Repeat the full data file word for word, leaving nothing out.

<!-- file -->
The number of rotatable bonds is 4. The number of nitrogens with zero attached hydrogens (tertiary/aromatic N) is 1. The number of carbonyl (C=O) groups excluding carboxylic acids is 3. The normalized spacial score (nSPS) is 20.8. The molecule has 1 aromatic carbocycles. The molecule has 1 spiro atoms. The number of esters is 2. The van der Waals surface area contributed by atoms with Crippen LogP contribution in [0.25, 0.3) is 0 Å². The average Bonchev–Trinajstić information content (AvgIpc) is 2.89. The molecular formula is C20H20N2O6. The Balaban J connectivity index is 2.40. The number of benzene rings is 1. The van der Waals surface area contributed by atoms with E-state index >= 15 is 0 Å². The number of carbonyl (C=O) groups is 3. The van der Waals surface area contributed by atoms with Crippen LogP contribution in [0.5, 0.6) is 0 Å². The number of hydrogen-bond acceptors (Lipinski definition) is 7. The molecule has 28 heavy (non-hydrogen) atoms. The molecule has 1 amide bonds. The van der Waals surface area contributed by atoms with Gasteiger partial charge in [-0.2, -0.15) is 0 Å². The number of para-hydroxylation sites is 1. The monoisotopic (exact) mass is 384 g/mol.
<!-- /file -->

The number of rotatable bonds is 4. The number of nitrogens with zero attached hydrogens (tertiary/aromatic N) is 1. The number of carbonyl (C=O) groups excluding carboxylic acids is 3. The normalized spacial score (nSPS) is 20.8. The molecule has 1 aromatic carbocycles. The molecule has 1 spiro atoms. The number of esters is 2. The van der Waals surface area contributed by atoms with Crippen LogP contribution in [0.25, 0.3) is 0 Å². The average Bonchev–Trinajstić information content (AvgIpc) is 2.89. The molecular formula is C20H20N2O6. The Balaban J connectivity index is 2.40. The number of benzene rings is 1. The van der Waals surface area contributed by atoms with E-state index >= 15 is 0 Å². The number of carbonyl (C=O) groups is 3. The van der Waals surface area contributed by atoms with Crippen LogP contribution in [0.5, 0.6) is 0 Å². The number of hydrogen-bond acceptors (Lipinski definition) is 7. The molecule has 28 heavy (non-hydrogen) atoms. The molecule has 1 amide bonds. The van der Waals surface area contributed by atoms with Gasteiger partial charge in [-0.2, -0.15) is 0 Å². The number of para-hydroxylation sites is 1. The monoisotopic (exact) mass is 384 g/mol.